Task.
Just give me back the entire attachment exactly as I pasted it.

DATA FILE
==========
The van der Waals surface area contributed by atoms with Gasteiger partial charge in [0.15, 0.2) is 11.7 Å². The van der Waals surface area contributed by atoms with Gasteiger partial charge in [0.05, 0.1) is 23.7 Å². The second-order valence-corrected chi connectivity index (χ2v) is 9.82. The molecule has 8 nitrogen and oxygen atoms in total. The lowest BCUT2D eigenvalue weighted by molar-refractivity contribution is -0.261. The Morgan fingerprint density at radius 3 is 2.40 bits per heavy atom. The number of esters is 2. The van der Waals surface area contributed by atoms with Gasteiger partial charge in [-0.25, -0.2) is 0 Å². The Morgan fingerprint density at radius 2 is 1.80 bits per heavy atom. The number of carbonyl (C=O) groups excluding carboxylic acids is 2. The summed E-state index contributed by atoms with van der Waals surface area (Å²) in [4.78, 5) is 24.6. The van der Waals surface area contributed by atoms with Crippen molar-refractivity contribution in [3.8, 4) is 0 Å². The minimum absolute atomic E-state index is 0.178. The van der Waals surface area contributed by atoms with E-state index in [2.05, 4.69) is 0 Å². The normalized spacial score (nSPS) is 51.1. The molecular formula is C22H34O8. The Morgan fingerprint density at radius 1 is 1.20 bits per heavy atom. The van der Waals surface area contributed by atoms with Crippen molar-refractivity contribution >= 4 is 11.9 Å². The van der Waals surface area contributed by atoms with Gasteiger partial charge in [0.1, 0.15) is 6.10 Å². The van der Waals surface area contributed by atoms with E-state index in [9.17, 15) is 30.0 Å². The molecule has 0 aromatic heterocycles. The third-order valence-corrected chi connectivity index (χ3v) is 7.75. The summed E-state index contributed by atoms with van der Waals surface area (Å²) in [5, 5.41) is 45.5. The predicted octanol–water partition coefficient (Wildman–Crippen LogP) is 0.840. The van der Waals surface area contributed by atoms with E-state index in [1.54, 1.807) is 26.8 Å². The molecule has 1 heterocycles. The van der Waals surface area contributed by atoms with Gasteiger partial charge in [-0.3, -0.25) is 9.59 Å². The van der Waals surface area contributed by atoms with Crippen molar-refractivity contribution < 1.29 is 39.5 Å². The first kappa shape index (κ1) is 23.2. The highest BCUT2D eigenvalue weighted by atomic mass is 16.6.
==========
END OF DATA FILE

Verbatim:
The van der Waals surface area contributed by atoms with Gasteiger partial charge in [0.15, 0.2) is 11.7 Å². The van der Waals surface area contributed by atoms with Gasteiger partial charge in [0.05, 0.1) is 23.7 Å². The second-order valence-corrected chi connectivity index (χ2v) is 9.82. The molecule has 8 nitrogen and oxygen atoms in total. The lowest BCUT2D eigenvalue weighted by molar-refractivity contribution is -0.261. The Morgan fingerprint density at radius 3 is 2.40 bits per heavy atom. The number of esters is 2. The van der Waals surface area contributed by atoms with Gasteiger partial charge in [-0.25, -0.2) is 0 Å². The Morgan fingerprint density at radius 2 is 1.80 bits per heavy atom. The number of carbonyl (C=O) groups excluding carboxylic acids is 2. The summed E-state index contributed by atoms with van der Waals surface area (Å²) in [4.78, 5) is 24.6. The van der Waals surface area contributed by atoms with Crippen molar-refractivity contribution in [3.8, 4) is 0 Å². The minimum absolute atomic E-state index is 0.178. The van der Waals surface area contributed by atoms with E-state index in [2.05, 4.69) is 0 Å². The normalized spacial score (nSPS) is 51.1. The molecular formula is C22H34O8. The Morgan fingerprint density at radius 1 is 1.20 bits per heavy atom. The van der Waals surface area contributed by atoms with Crippen molar-refractivity contribution >= 4 is 11.9 Å². The van der Waals surface area contributed by atoms with Gasteiger partial charge in [0.1, 0.15) is 6.10 Å². The van der Waals surface area contributed by atoms with E-state index in [9.17, 15) is 30.0 Å². The molecule has 0 aromatic heterocycles. The third-order valence-corrected chi connectivity index (χ3v) is 7.75. The summed E-state index contributed by atoms with van der Waals surface area (Å²) in [5, 5.41) is 45.5. The predicted octanol–water partition coefficient (Wildman–Crippen LogP) is 0.840. The van der Waals surface area contributed by atoms with E-state index in [1.54, 1.807) is 26.8 Å². The molecule has 1 heterocycles. The van der Waals surface area contributed by atoms with Gasteiger partial charge in [-0.3, -0.25) is 9.59 Å². The van der Waals surface area contributed by atoms with Crippen molar-refractivity contribution < 1.29 is 39.5 Å². The first kappa shape index (κ1) is 23.2. The highest BCUT2D eigenvalue weighted by atomic mass is 16.6.